Who's that sketchy guy in the Bears hoodie?
One final note, TONS of people started leaving after the game did not end in the ninth. In a playoff game this is UNACCEPTABLE. By the end of the 18, fewer than half the fans were likely there. Look, I understand it was long and cold. If you were there with little kids or were elderly, I get it. Any other excuse is FUCKING BULLSHIT and AN EMBARRASSMENT. The Nationals are my SECOND team and I sat through the entirety of the misery.

Again, people with little kids and the elderly, fine. Anyone else who left is a fucking cunt with absolutely no legitimate excuse. None whatsoever. Do the rest of us a favor and don't bother to go at all next time, PRICKS!!!

Thursday, October 2, 2014

The Idiot Box: Fall 2014

The final seasons of Boardwalk Empire (BOO!) and Sons of Anarchy (FINALLY!) have both been back for a few weeks. The rest of the Fall schedule started has also started ramping up.

Here's a list of what I am currently watching and/or will be watching. Brand new shows will be noted.


Sunday Night Football (NBC), The Simpsons (FOX), Bob's Burgers (FOX), American Dad (FOX but moving to TBS in a few weeks), Boardwalk Empire (HBO), Brooklyn Nine-Nine (FOX/NEW NIGHT), Mulaney (NEW/FOX), Ray Donovan (Showtime and I don't know why), Manhattan (WGN America), The Walking Dead (AMC), Parts Unknown (CNN).

So "big" death on The Simpsons was Krusty's dad. As he said to Krusty about whether he was funny or not "Eh".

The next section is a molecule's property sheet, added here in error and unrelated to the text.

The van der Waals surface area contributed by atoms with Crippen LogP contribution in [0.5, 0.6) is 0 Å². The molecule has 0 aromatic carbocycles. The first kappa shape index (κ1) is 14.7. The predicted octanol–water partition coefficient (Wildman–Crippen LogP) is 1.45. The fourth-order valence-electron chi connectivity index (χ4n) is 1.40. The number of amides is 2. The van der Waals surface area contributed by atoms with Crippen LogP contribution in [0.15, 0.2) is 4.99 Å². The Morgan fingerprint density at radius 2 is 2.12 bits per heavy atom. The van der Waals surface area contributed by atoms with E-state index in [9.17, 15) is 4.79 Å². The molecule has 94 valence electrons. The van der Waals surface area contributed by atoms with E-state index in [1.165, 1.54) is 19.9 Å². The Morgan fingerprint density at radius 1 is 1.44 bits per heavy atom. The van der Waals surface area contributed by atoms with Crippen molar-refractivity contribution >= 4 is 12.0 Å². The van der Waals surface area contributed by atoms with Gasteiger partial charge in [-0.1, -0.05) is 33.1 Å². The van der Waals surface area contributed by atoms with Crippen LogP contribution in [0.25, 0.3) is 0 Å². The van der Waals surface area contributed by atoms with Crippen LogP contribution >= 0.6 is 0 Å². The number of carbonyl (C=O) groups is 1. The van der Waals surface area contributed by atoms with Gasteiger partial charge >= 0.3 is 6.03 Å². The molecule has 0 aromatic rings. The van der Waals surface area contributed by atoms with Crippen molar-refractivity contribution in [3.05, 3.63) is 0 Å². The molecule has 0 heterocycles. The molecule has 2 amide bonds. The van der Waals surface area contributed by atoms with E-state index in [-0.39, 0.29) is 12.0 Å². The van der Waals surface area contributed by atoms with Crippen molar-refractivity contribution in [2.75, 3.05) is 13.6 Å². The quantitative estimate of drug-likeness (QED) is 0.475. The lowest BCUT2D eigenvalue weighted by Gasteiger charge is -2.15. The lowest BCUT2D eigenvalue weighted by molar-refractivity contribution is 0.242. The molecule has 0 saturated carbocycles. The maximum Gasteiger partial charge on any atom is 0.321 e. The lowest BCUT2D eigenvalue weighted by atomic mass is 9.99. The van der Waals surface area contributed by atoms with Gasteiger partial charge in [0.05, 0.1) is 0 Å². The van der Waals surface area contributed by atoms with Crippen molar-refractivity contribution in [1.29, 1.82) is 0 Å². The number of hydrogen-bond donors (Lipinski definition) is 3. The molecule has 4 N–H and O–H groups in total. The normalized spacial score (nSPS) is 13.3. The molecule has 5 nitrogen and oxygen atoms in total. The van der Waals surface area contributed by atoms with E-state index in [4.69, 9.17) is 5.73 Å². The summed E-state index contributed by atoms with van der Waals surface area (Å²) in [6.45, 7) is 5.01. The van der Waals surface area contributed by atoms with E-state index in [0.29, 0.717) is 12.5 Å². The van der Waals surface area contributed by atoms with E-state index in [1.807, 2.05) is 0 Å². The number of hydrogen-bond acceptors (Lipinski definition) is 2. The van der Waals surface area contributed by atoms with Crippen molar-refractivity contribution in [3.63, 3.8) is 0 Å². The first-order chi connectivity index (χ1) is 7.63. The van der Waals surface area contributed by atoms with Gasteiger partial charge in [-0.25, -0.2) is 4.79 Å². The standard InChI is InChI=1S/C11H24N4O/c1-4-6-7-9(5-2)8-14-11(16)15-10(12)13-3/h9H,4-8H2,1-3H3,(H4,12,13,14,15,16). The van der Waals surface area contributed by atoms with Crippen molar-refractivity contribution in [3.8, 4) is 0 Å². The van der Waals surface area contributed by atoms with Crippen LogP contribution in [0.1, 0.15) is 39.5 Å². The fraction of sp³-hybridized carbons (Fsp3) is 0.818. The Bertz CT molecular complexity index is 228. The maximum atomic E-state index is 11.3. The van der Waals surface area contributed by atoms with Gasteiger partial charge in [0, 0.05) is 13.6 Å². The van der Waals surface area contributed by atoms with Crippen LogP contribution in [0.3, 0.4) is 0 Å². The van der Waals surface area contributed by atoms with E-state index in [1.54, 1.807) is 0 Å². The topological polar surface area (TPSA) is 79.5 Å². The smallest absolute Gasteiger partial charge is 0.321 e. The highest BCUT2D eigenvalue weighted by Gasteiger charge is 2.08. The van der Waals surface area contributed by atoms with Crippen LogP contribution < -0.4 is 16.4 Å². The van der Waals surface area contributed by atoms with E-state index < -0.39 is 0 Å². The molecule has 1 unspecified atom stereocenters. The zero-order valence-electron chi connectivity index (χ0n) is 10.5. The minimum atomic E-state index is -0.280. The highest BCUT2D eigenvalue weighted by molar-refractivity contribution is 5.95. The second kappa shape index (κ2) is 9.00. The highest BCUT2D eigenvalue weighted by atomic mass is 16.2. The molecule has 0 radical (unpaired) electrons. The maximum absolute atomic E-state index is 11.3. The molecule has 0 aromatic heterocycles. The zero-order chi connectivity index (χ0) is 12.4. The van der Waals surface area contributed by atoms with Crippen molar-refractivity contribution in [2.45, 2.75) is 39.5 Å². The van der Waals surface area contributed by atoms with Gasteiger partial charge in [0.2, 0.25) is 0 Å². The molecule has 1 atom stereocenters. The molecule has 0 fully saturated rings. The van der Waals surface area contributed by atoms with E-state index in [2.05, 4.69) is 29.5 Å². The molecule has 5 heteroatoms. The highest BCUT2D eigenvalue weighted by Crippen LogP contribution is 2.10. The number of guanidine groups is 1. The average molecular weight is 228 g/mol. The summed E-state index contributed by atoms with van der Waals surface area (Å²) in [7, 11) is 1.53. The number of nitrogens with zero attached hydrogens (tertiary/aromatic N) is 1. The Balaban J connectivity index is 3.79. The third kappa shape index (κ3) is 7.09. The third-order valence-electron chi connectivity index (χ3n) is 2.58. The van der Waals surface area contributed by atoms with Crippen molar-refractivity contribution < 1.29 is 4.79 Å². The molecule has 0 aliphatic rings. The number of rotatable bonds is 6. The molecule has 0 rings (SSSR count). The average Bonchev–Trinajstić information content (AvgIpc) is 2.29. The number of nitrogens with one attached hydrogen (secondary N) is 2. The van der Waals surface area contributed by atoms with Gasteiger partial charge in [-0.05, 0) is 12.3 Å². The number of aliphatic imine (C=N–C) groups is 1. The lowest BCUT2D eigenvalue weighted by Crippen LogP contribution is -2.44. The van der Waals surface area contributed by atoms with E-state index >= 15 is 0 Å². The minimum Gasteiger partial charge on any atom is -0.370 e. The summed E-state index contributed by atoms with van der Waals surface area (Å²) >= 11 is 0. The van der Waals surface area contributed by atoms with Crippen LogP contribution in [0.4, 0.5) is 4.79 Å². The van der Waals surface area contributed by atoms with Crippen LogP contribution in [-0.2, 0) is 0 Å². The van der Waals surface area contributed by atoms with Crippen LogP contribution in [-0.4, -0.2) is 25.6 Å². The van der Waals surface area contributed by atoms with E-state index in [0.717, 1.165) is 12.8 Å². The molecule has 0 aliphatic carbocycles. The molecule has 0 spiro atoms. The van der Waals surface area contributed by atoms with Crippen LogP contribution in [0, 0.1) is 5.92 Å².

Manhattan is actually extremely good. It's still in its premier season so if anyone is looking for a new show to start up, this would definitely be a pick.

I only have three episode left of The Walking Dead before I'm caught up in advance of Season 5. Can't wait! While this ratings juggernaut definitely has a few flaws (okay, let's be honest, more than a few), Darryl is a complete badass and Maggie is entered into the Yes and Please! TV wing. Plus, zombies and the killing of zombies!


The Big Bang Theory (CBS/NEW NIGHT), The Blacklist (NBC), Gotham (NEW/FOX), Monday Night Football (ESPN), Castle (ABC).

TV's number one sitcom is moving to Monday nights to accommodate CBS's Thursday night slate of NFL games. All the actors just got huge raises and three-year contracts so this isn't going anywhere for awhile.

I'll watch long-time Yes and Please! member Kaley Cuoco on any night!


Person of Interest (CBS), Sons of Anarchy (F/X), Marry Me (NEW/NBC).

Oh man, was last season of Person of Interest fucking awesome. After watching this season's premier, I have no doubt that it will continue to kick ass.

SAMCRO has long overstayed its welcome on my slate of shows. Really (and sadly), it peaked with Season 2. And, now that we're in the final season (aka The Season of Jax Giving Zero Fucks), creator/showrunner Kurt Sutter apparently thinks he has free license to make every episode one of his patented (and unnecessary) SUPER-SIZED episodes. Not acceptable. Won't be sorry to see this one finally wrap up.


South Park (Comedy Central), The Bridge (F/X), The League (FXX), The Soup (E!).

The Bridge actually wrapped up last night but I'm a few behind. The second half of this, the second season, has been much improved over the first half. Probably has to do with the extra Fausto.

The premier of South Park took on the Redskins name controversy, the NFL generally, Kickstarter and the Silicon Valley start-up culture. It also provided us with this amazing image:


Thursday Night Football (CBS/NFL) and DVR catch-up.


Shark Tank (ABC), Last Man Standing (ABC), Master Chef Junior (FOX), Constantine (NEW/NBC)

Here's a pretty good piece on Shark Tank that was over on Grantland.


Saturday Night Live (NBC). Maybe.